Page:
Jordan: Told you all, we've got some hitters on our podcast today. So you're going to want to tune in and listen to this episode for sure. So for our first question, what we want to ask you both is what are the larger challenges of being a Black theatre artist in today's theatre industry?

Kevin: Sorry. You've got to start with the laughter always. I think the challenges we face as Black artists, I will speak for myself, because that's the only person I know, I think it's hard, one, to not start with acknowledging that you're Black. I have had very few experiences where I had not been immediately reminded that "You are the Black guy in the room." Most times, you may be the only one, if not looking for the one person who may work in the box office part-time. But it has been very hard, and I don't know that that's necessarily a bad thing, but it's also a thing where you sometimes have to remind yourself that your race definitely may affect your purpose in that room, why you were hired and why your race is being used to offer this presentation.

That could apply to both directing or acting or producing. Are you using me or hiring me because you want to say, "I have someone of color in this position." Am I being used to reinvent or reimagine, and if so, are you using that as a point for selling tickets? What is it you actually want from me? I've found that most times when I've asked, I've gotten the wrong answers. So you learn to gauge how much truth you really want to know when you enter a room, and I think that's become part of the problem with us being artists. Because we want to know that we're loved and appreciated, but we also need to know when it's not that. Then what do you do when you know that isn't the case?

We wanted to do this show, but we thought we would sell more tickets or have more people in the audience, so we said, "Hey, we've got a Black guy in this role. Isn't that interesting?" So for me, it's just the constant mirror that I have in front of me when I look at how people see me in a lot of spaces, is a thing that I have to deal with all the time. My answer. But I don't, Vaughn's might be much better than mine.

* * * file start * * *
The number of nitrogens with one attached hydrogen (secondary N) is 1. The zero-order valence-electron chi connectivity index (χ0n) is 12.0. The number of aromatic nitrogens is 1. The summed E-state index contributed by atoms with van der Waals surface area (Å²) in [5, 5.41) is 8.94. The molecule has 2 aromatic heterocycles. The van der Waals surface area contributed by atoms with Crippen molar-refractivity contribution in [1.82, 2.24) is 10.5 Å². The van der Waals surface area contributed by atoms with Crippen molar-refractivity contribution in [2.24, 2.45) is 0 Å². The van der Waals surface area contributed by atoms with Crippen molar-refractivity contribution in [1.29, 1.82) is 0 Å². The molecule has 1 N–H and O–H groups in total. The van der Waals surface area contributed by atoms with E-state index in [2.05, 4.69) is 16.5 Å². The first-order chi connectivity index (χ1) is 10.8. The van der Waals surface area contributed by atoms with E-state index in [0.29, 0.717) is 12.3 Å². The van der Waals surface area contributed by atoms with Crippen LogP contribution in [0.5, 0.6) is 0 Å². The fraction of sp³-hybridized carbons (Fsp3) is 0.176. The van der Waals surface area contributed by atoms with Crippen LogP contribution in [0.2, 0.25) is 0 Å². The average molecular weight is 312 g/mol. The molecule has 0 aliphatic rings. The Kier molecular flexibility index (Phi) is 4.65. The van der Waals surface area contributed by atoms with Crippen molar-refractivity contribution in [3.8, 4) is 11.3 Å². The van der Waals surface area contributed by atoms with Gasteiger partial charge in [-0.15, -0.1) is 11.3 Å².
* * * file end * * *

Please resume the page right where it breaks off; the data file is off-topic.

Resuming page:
Vaughn: I'll just leave that as an ellipsis. I think what a lot of people sometimes just forget is that theatre, like every other industry, is just a business, so we deal with a lot of the same things that every other Black employee in any business deals with. A lot of it deals with limitations and typing. When it comes to speaking from the performer side of things, there's sometimes, especially early in your career, an either/or game that you consistently play, which is either most of the decisions makers just don't have the capacity to see Black performers as being able to do everything that our counterparts can do. They don't see the full humanity of our narratives. They don't find themselves as interested or accessible to the stories that expose the fullness or the breadth of characters.

So you don't really get to work that much in the stories that you're passionate about, or you're on the other spectrum where they romanticize us or fetishize us for our gospel vocals or for just our soulfulness or sassiness and spice in a character or wherever they can fit us as one of many among the ensemble. Along with that, even if you do find yourself getting consistent work, what I don't think our counterparts realize as often is that even when we take our bow at the end of the performance, we're still not technically, I hesitate to say out of character, but we're still very much on. I don't think we necessarily want to say we're performing, but when it comes to being in talk-backs or being in the lobbies or being at first rehearsals or receptions, cabarets, things like that, we still, like every other Black employee in any other business, we still can't be necessarily the fullness of ourself.

That's at the root of what I think drove a lot of us to creating the Black Artists Coalition is making that the standard. That no matter where you go, in the audition, on stage, off stage, in the dressing rooms, you don't have to code switch as much, or you don't have to censor or filter yourself as much because of the industry's inability to comprehend the fullness of us.

Kevin: I think we're finding what he was saying, I think the code switching and all that, it's so a part of us, if that makes sense. We know what we need to say, or most importantly, what not to say to make sure that we stay in good graces, we're further employed, we make good connections. It's exhausting, because we have all been in talk-backs when the audience has asked, "Talk to us about this rehearsal process. What has this experience been like for you?" You're going to be like, "Racist. Really racist. I've been really upset, I'm angry, it's just demeaning." But you have to say, "The director, we all just worked together and it was a community effort to just understand the layered story."